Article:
In yet another shot across the bow in the App Store billing wars, Match Group is suing Google over its Google Play Store billing requirements for app developers.
In a complaint filed Monday, Match alleged that Google has "illegally monopolized" the app market for Android with its Play Store policy, which requires app developers use the company's billing system, then takes a cut of the revenue.
“Ten years ago, Match Group was Google’s partner. We are now its hostage,” Match Group said in the complaint. “Blinded by the possibility of getting an ever-greater cut of the billions of dollars users spend each year on Android apps, Google set out to monopolize the market for how users pay for their Android apps.”
Google first required developers to use its billing system for all apps selling digital goods in 2020, allowing the company to take a 30% commission from every purchase. But after massive backlash, Google cut this percentage to 15% for the first $1 million a developer makes. It cut its commission percentage for subscriptions, ebooks and music streaming services in October to between 10% and 15% as well.
After pressure from developers, Google announced in March that it would allow Spotify to test out its third-party billing options for app developers. Match Group, which owns Tinder and OkCupid, wants in on that new billing system, but was rebuffed by Google. (The Spotify pilot is still just a pilot.)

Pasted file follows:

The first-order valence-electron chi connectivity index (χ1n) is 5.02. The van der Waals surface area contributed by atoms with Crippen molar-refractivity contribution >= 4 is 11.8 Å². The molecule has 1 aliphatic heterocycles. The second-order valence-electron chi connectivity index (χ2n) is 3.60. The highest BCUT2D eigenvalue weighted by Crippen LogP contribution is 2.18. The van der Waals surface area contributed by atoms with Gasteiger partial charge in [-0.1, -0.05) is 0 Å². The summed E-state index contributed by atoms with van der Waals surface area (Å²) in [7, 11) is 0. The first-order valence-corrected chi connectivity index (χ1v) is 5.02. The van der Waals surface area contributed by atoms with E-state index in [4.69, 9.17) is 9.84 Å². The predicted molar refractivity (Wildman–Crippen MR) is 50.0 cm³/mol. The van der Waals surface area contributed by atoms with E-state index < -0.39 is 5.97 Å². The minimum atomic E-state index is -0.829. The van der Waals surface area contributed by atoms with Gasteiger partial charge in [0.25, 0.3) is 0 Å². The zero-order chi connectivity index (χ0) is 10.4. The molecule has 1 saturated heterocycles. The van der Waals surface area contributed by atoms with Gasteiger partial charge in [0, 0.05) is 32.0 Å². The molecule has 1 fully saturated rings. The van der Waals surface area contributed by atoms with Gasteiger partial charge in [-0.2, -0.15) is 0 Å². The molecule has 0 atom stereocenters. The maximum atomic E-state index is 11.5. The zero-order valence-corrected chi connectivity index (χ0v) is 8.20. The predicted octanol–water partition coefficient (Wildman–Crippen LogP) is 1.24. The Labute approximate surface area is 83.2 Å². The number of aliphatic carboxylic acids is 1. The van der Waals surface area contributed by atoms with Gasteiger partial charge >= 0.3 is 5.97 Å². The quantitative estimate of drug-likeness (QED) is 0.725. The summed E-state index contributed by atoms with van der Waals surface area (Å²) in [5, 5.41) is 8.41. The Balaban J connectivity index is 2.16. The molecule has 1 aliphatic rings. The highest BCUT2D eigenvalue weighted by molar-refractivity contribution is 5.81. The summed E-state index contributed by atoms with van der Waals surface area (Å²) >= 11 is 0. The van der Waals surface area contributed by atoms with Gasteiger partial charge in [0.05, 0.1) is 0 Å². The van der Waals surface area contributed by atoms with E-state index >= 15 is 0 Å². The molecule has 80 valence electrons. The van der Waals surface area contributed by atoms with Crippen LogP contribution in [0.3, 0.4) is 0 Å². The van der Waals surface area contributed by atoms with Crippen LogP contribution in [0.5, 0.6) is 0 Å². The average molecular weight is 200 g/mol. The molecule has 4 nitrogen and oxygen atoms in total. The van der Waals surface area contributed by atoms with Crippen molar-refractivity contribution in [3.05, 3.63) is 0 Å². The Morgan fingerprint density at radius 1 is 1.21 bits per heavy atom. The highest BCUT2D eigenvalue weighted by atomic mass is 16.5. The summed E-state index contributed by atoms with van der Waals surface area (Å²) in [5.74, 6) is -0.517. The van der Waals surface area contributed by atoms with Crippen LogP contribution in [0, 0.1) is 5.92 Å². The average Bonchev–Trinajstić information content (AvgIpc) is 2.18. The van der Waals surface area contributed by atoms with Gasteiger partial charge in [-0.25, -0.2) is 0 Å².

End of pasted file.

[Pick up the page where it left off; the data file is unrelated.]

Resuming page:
"Once (Google) monopolized the market for Android app distribution with Google Play by riding the coattails of the most popular app developers, Google sought to ban alternative in-app payment processing services so it could take a cut of nearly every in-app transaction on Android," the complaint reads.
Google fired back in a statement on Monday evening. The company said it charges for services "like any business" and said Match is putting "money ahead of user protection." Google said Match is eligible to pay its 15% fee on the Google Play store, which it said is the "lowest rate among major app platforms."
"This is just a continuation of Match Group’s self-interested campaign to avoid paying for the significant value they receive from the mobile platforms they’ve built their business on," a Google spokesperson said in a statement.
The complaint comes amidst increasing scrutiny of Android and Apple by developers and government agencies for their high fees. The U.S. is pushing for its own regulation of smartphone app stores through the Open App Markets Act, which aims to limit Apple and Google's monopoly over app billing. The complaint alleges anti-competitive behavior similar to the reason Epic sued Apple in 2020.
This story was updated to include a statement from Google.